Saturday, September 6, 2003 Statement Regarding September 11 Image, Phoenix Rising

by Clinton Fein

Occasionally, an artist produces a work that provokes such a visceral response; it forces him or her to reconsider the original intent of the piece.

I usually do not make a habit of explaining my work any more than I already do, contextualizing it with quotes or anecdotes that give an indication as to how the piece evolved.

Phoenix Rising is an exception. Within hours of it being published on on September 5, 2003, I received veiled, and some not-so-veiled, threats of harm or violence. It is not the first time.

I am aware the image has been posted on many Independent Media sites and beyond, and have been receiving questions and comments from “how could I do this?” and “this is the most offensive thing I’ve EVER seen” to “a stunning creation from you that will commemorate the despicable event.”

It seems as though a number of people are blaming Independent Media ( for publishing this, for which they are not responsible. Anyone can, and it appears, does publish there, under anyone’s name.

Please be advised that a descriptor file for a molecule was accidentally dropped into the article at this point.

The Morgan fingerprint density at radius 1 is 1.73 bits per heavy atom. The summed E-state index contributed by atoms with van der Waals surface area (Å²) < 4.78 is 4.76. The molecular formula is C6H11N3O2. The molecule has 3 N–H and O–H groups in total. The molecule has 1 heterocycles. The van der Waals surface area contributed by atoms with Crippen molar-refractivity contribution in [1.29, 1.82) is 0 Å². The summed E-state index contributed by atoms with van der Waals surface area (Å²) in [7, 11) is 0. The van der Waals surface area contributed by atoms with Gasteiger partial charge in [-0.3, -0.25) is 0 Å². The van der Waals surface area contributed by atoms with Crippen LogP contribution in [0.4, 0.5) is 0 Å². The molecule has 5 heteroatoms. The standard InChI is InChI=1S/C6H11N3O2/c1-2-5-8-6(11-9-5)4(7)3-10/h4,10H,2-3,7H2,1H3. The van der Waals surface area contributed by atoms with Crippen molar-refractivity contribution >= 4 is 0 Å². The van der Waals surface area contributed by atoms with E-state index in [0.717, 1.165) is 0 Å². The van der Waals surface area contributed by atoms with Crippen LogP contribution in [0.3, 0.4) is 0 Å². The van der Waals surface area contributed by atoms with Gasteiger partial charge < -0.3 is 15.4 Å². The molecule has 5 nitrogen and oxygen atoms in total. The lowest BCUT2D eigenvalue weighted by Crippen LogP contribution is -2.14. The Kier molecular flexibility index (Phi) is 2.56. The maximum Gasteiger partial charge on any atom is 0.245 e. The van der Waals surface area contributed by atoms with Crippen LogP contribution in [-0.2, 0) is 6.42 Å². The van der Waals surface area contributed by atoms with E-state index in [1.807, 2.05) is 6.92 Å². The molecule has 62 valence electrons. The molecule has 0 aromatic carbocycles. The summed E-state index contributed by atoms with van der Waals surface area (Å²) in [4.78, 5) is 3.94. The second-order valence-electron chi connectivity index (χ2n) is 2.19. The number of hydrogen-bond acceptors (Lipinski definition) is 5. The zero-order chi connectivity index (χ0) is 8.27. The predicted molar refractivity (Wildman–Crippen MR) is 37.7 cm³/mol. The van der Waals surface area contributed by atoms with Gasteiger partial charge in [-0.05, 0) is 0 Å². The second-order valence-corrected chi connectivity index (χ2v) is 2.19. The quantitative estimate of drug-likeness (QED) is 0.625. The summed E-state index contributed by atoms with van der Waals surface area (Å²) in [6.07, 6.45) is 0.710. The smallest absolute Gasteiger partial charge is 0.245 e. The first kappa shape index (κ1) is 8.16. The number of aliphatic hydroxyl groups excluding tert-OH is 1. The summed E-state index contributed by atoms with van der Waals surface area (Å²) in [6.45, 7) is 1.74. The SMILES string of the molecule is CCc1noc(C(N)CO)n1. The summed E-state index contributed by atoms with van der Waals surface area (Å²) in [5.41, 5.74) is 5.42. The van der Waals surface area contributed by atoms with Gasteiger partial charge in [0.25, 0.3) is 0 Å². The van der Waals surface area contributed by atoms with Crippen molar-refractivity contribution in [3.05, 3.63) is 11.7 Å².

Apparently Independent Media in the Netherlands pulled the image, calling it “tasteless.”

While I’m thankful I am not dependent on other sites or publications for the publishing of my work, it’s disappointing to think that Independent Media, of all media, in the Netherlands of all places, would censor work designed to focus attention on the rise of fascism and loss of civil liberties in the wake of September 11. That is what the piece is about. Would they have censored John Heartfield in the thirties? Squelching dissent, however strong or unpopular perpetuates the very essence of what the piece is about.

For what it’s worth, since people seem to be very stuck in their opinions one way or the other, the piece is not designed to denigrate the memory of those who died or undermine the hideousness of what happened on September 11. That is what commoditization and politicization -- the little twin tower key-chains, empty promises and political conventions -- are for.

Lack of understanding of human nature, and worse, a failure to speak out forcefully, leads to, if not facilitates, tragedies and destruction, be it in Berlin, Manhattan, Baghdad or Hiroshima.

The image will remain on


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